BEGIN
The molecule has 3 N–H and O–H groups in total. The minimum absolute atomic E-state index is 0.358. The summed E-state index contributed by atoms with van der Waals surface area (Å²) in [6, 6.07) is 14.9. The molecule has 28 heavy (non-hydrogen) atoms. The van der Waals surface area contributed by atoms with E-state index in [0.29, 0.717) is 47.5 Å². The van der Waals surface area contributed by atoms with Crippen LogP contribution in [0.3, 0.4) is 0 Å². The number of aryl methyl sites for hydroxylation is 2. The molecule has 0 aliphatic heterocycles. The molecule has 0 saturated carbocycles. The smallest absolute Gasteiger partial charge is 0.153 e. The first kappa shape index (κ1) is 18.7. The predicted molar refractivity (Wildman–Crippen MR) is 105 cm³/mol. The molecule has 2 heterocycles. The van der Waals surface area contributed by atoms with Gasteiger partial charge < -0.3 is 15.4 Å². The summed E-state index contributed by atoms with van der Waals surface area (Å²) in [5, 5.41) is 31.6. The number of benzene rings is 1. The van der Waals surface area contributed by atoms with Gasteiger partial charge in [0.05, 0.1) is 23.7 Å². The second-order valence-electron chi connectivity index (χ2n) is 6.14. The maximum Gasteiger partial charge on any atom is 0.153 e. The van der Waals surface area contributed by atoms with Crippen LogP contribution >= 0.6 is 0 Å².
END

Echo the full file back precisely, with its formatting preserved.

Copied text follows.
The molecule has 3 N–H and O–H groups in total. The minimum absolute atomic E-state index is 0.358. The summed E-state index contributed by atoms with van der Waals surface area (Å²) in [6, 6.07) is 14.9. The molecule has 28 heavy (non-hydrogen) atoms. The van der Waals surface area contributed by atoms with E-state index in [0.29, 0.717) is 47.5 Å². The van der Waals surface area contributed by atoms with Crippen LogP contribution in [0.3, 0.4) is 0 Å². The number of aryl methyl sites for hydroxylation is 2. The molecule has 0 aliphatic heterocycles. The molecule has 0 saturated carbocycles. The smallest absolute Gasteiger partial charge is 0.153 e. The first kappa shape index (κ1) is 18.7. The predicted molar refractivity (Wildman–Crippen MR) is 105 cm³/mol. The molecule has 2 heterocycles. The van der Waals surface area contributed by atoms with Gasteiger partial charge < -0.3 is 15.4 Å². The summed E-state index contributed by atoms with van der Waals surface area (Å²) in [5, 5.41) is 31.6. The number of benzene rings is 1. The van der Waals surface area contributed by atoms with Gasteiger partial charge in [0.05, 0.1) is 23.7 Å². The second-order valence-electron chi connectivity index (χ2n) is 6.14. The maximum Gasteiger partial charge on any atom is 0.153 e. The van der Waals surface area contributed by atoms with Crippen LogP contribution >= 0.6 is 0 Å².